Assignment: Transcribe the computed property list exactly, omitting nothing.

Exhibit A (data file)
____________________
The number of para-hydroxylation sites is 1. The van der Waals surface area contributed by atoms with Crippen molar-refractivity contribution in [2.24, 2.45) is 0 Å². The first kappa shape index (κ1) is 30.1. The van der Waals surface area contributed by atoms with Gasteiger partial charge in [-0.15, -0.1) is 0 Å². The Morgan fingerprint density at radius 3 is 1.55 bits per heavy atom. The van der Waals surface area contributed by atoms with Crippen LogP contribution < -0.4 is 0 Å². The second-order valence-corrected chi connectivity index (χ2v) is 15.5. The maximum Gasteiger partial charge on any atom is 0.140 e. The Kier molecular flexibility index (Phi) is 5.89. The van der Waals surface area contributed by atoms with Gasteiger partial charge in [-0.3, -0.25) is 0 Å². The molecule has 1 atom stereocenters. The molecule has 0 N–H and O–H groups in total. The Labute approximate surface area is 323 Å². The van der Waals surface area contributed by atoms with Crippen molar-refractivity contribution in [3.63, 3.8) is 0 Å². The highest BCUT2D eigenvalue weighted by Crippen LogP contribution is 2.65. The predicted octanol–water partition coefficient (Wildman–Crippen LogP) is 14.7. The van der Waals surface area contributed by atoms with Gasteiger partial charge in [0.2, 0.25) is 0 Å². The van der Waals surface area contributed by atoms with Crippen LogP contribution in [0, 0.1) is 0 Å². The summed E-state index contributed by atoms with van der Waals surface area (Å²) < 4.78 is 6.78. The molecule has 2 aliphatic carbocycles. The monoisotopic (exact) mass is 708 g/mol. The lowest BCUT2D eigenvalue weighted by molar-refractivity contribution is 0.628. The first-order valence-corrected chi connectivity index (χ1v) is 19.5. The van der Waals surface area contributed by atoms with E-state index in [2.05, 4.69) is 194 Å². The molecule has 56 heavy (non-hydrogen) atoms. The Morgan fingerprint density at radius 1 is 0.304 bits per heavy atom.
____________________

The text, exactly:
The number of para-hydroxylation sites is 1. The van der Waals surface area contributed by atoms with Crippen molar-refractivity contribution in [2.24, 2.45) is 0 Å². The first kappa shape index (κ1) is 30.1. The van der Waals surface area contributed by atoms with Gasteiger partial charge in [-0.15, -0.1) is 0 Å². The Morgan fingerprint density at radius 3 is 1.55 bits per heavy atom. The van der Waals surface area contributed by atoms with Crippen LogP contribution < -0.4 is 0 Å². The second-order valence-corrected chi connectivity index (χ2v) is 15.5. The maximum Gasteiger partial charge on any atom is 0.140 e. The Kier molecular flexibility index (Phi) is 5.89. The van der Waals surface area contributed by atoms with Gasteiger partial charge in [-0.3, -0.25) is 0 Å². The molecule has 1 atom stereocenters. The molecule has 0 N–H and O–H groups in total. The Labute approximate surface area is 323 Å². The van der Waals surface area contributed by atoms with Crippen molar-refractivity contribution in [3.63, 3.8) is 0 Å². The highest BCUT2D eigenvalue weighted by Crippen LogP contribution is 2.65. The predicted octanol–water partition coefficient (Wildman–Crippen LogP) is 14.7. The van der Waals surface area contributed by atoms with Gasteiger partial charge in [0.2, 0.25) is 0 Å². The van der Waals surface area contributed by atoms with Crippen LogP contribution in [0, 0.1) is 0 Å². The summed E-state index contributed by atoms with van der Waals surface area (Å²) < 4.78 is 6.78. The molecule has 2 aliphatic carbocycles. The monoisotopic (exact) mass is 708 g/mol. The lowest BCUT2D eigenvalue weighted by molar-refractivity contribution is 0.628. The first-order valence-corrected chi connectivity index (χ1v) is 19.5. The van der Waals surface area contributed by atoms with E-state index in [2.05, 4.69) is 194 Å². The molecule has 56 heavy (non-hydrogen) atoms. The Morgan fingerprint density at radius 1 is 0.304 bits per heavy atom.